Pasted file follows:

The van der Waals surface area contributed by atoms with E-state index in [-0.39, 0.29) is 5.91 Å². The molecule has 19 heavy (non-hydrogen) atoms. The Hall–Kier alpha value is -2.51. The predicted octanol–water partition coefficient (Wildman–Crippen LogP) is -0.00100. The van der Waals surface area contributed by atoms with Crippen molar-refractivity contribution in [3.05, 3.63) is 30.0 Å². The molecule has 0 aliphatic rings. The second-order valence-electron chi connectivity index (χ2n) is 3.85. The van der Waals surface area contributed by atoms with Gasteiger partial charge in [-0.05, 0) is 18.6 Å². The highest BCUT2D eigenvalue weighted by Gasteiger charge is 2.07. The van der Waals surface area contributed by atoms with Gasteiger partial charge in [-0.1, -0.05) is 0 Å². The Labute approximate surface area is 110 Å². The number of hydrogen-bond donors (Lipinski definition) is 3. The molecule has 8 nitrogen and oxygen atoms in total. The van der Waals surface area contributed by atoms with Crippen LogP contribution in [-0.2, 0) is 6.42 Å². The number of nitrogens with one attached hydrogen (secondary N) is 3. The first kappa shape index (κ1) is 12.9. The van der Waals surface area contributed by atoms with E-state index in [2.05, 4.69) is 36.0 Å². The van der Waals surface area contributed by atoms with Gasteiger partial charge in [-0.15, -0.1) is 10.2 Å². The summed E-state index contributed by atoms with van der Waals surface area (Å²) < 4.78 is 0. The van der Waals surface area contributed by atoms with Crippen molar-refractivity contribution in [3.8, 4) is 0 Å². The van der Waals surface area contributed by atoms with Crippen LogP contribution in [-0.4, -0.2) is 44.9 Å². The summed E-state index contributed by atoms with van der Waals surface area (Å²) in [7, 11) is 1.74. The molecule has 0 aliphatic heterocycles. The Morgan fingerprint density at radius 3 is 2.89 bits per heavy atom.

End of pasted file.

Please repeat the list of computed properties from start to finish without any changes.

The van der Waals surface area contributed by atoms with E-state index in [-0.39, 0.29) is 5.91 Å². The molecule has 19 heavy (non-hydrogen) atoms. The Hall–Kier alpha value is -2.51. The predicted octanol–water partition coefficient (Wildman–Crippen LogP) is -0.00100. The van der Waals surface area contributed by atoms with Crippen molar-refractivity contribution in [3.05, 3.63) is 30.0 Å². The molecule has 0 aliphatic rings. The second-order valence-electron chi connectivity index (χ2n) is 3.85. The van der Waals surface area contributed by atoms with Gasteiger partial charge in [-0.05, 0) is 18.6 Å². The highest BCUT2D eigenvalue weighted by Gasteiger charge is 2.07. The van der Waals surface area contributed by atoms with Gasteiger partial charge in [-0.1, -0.05) is 0 Å². The Labute approximate surface area is 110 Å². The number of hydrogen-bond donors (Lipinski definition) is 3. The molecule has 8 nitrogen and oxygen atoms in total. The van der Waals surface area contributed by atoms with Crippen LogP contribution in [-0.2, 0) is 6.42 Å². The number of nitrogens with one attached hydrogen (secondary N) is 3. The first kappa shape index (κ1) is 12.9. The van der Waals surface area contributed by atoms with E-state index in [2.05, 4.69) is 36.0 Å². The van der Waals surface area contributed by atoms with Gasteiger partial charge in [-0.15, -0.1) is 10.2 Å². The summed E-state index contributed by atoms with van der Waals surface area (Å²) < 4.78 is 0. The van der Waals surface area contributed by atoms with Crippen molar-refractivity contribution in [3.8, 4) is 0 Å². The van der Waals surface area contributed by atoms with Crippen LogP contribution in [-0.4, -0.2) is 44.9 Å². The summed E-state index contributed by atoms with van der Waals surface area (Å²) in [7, 11) is 1.74. The molecule has 0 aliphatic heterocycles. The Morgan fingerprint density at radius 3 is 2.89 bits per heavy atom.